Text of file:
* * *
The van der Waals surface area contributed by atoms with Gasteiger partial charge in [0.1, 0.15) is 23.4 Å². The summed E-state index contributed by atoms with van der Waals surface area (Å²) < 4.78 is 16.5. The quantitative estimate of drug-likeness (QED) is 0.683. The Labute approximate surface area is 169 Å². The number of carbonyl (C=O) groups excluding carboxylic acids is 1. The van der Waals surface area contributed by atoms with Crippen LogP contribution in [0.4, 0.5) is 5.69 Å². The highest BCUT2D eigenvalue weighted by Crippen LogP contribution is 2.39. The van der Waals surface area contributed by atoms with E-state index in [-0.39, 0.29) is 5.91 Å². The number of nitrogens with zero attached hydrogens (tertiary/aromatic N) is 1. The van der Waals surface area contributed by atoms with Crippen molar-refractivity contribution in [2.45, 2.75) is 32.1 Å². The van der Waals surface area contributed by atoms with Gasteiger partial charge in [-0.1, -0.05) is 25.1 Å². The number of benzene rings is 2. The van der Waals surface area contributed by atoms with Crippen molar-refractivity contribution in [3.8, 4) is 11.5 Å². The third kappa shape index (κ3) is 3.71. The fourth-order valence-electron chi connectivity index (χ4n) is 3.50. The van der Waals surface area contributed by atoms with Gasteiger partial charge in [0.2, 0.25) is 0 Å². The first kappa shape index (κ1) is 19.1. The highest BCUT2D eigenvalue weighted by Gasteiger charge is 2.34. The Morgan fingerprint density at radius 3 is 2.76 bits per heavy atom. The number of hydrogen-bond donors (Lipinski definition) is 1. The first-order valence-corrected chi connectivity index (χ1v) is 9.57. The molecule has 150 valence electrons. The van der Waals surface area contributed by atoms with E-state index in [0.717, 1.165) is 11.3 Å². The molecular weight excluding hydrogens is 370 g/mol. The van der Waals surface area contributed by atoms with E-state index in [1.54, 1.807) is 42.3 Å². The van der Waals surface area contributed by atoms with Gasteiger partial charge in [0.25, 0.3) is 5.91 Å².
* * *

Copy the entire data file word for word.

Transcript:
The van der Waals surface area contributed by atoms with Gasteiger partial charge in [0.1, 0.15) is 23.4 Å². The summed E-state index contributed by atoms with van der Waals surface area (Å²) < 4.78 is 16.5. The quantitative estimate of drug-likeness (QED) is 0.683. The Labute approximate surface area is 169 Å². The number of carbonyl (C=O) groups excluding carboxylic acids is 1. The van der Waals surface area contributed by atoms with Crippen LogP contribution in [0.4, 0.5) is 5.69 Å². The highest BCUT2D eigenvalue weighted by Crippen LogP contribution is 2.39. The van der Waals surface area contributed by atoms with E-state index in [-0.39, 0.29) is 5.91 Å². The number of nitrogens with zero attached hydrogens (tertiary/aromatic N) is 1. The van der Waals surface area contributed by atoms with Crippen molar-refractivity contribution in [2.45, 2.75) is 32.1 Å². The van der Waals surface area contributed by atoms with Gasteiger partial charge in [-0.1, -0.05) is 25.1 Å². The number of benzene rings is 2. The van der Waals surface area contributed by atoms with Crippen molar-refractivity contribution in [3.8, 4) is 11.5 Å². The third kappa shape index (κ3) is 3.71. The fourth-order valence-electron chi connectivity index (χ4n) is 3.50. The van der Waals surface area contributed by atoms with Gasteiger partial charge in [0.2, 0.25) is 0 Å². The first kappa shape index (κ1) is 19.1. The highest BCUT2D eigenvalue weighted by Gasteiger charge is 2.34. The Morgan fingerprint density at radius 3 is 2.76 bits per heavy atom. The number of hydrogen-bond donors (Lipinski definition) is 1. The first-order valence-corrected chi connectivity index (χ1v) is 9.57. The molecule has 150 valence electrons. The van der Waals surface area contributed by atoms with E-state index in [0.717, 1.165) is 11.3 Å². The molecular weight excluding hydrogens is 370 g/mol. The van der Waals surface area contributed by atoms with E-state index in [1.54, 1.807) is 42.3 Å². The van der Waals surface area contributed by atoms with Gasteiger partial charge in [0.25, 0.3) is 5.91 Å².